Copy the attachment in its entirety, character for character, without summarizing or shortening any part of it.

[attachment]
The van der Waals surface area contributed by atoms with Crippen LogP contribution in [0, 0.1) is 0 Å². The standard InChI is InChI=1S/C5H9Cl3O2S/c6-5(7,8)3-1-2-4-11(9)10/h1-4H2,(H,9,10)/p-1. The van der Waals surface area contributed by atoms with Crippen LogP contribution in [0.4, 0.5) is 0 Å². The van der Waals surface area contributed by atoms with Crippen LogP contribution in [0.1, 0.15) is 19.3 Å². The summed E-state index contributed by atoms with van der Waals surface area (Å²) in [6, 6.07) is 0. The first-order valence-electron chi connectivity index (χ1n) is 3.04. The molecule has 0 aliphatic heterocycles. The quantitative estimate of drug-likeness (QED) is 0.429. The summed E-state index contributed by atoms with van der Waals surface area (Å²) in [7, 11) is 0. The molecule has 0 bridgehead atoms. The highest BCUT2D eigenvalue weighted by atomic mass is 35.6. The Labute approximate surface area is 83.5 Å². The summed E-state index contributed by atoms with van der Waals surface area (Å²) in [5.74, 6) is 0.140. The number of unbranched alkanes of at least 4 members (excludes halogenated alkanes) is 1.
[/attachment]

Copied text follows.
The van der Waals surface area contributed by atoms with Crippen LogP contribution in [0, 0.1) is 0 Å². The standard InChI is InChI=1S/C5H9Cl3O2S/c6-5(7,8)3-1-2-4-11(9)10/h1-4H2,(H,9,10)/p-1. The van der Waals surface area contributed by atoms with Crippen LogP contribution in [0.4, 0.5) is 0 Å². The van der Waals surface area contributed by atoms with Crippen LogP contribution in [0.1, 0.15) is 19.3 Å². The summed E-state index contributed by atoms with van der Waals surface area (Å²) in [6, 6.07) is 0. The first-order valence-electron chi connectivity index (χ1n) is 3.04. The molecule has 0 aliphatic heterocycles. The quantitative estimate of drug-likeness (QED) is 0.429. The summed E-state index contributed by atoms with van der Waals surface area (Å²) in [7, 11) is 0. The molecule has 0 bridgehead atoms. The highest BCUT2D eigenvalue weighted by atomic mass is 35.6. The Labute approximate surface area is 83.5 Å². The summed E-state index contributed by atoms with van der Waals surface area (Å²) in [5.74, 6) is 0.140. The number of unbranched alkanes of at least 4 members (excludes halogenated alkanes) is 1.